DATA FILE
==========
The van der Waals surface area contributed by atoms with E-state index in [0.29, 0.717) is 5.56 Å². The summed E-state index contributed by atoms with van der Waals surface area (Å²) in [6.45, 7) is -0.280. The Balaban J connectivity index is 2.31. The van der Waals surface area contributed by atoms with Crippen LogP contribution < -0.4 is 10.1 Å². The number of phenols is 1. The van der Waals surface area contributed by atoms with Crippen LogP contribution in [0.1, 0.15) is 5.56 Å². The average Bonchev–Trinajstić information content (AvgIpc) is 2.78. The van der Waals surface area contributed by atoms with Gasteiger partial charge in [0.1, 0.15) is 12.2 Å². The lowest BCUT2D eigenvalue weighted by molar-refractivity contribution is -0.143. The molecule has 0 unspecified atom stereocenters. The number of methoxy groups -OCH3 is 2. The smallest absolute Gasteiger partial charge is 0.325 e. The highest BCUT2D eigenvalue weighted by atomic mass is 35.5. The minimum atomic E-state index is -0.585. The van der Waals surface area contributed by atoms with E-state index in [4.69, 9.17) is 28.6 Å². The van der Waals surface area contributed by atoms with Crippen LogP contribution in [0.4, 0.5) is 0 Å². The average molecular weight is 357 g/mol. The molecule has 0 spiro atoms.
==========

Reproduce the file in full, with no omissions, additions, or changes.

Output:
The van der Waals surface area contributed by atoms with E-state index in [0.29, 0.717) is 5.56 Å². The summed E-state index contributed by atoms with van der Waals surface area (Å²) in [6.45, 7) is -0.280. The Balaban J connectivity index is 2.31. The van der Waals surface area contributed by atoms with Crippen LogP contribution < -0.4 is 10.1 Å². The number of phenols is 1. The van der Waals surface area contributed by atoms with Crippen LogP contribution in [0.1, 0.15) is 5.56 Å². The average Bonchev–Trinajstić information content (AvgIpc) is 2.78. The van der Waals surface area contributed by atoms with Gasteiger partial charge in [0.1, 0.15) is 12.2 Å². The lowest BCUT2D eigenvalue weighted by molar-refractivity contribution is -0.143. The molecule has 0 unspecified atom stereocenters. The number of methoxy groups -OCH3 is 2. The smallest absolute Gasteiger partial charge is 0.325 e. The highest BCUT2D eigenvalue weighted by atomic mass is 35.5. The minimum atomic E-state index is -0.585. The van der Waals surface area contributed by atoms with E-state index in [4.69, 9.17) is 28.6 Å². The van der Waals surface area contributed by atoms with Crippen LogP contribution in [0.4, 0.5) is 0 Å². The average molecular weight is 357 g/mol. The molecule has 0 spiro atoms.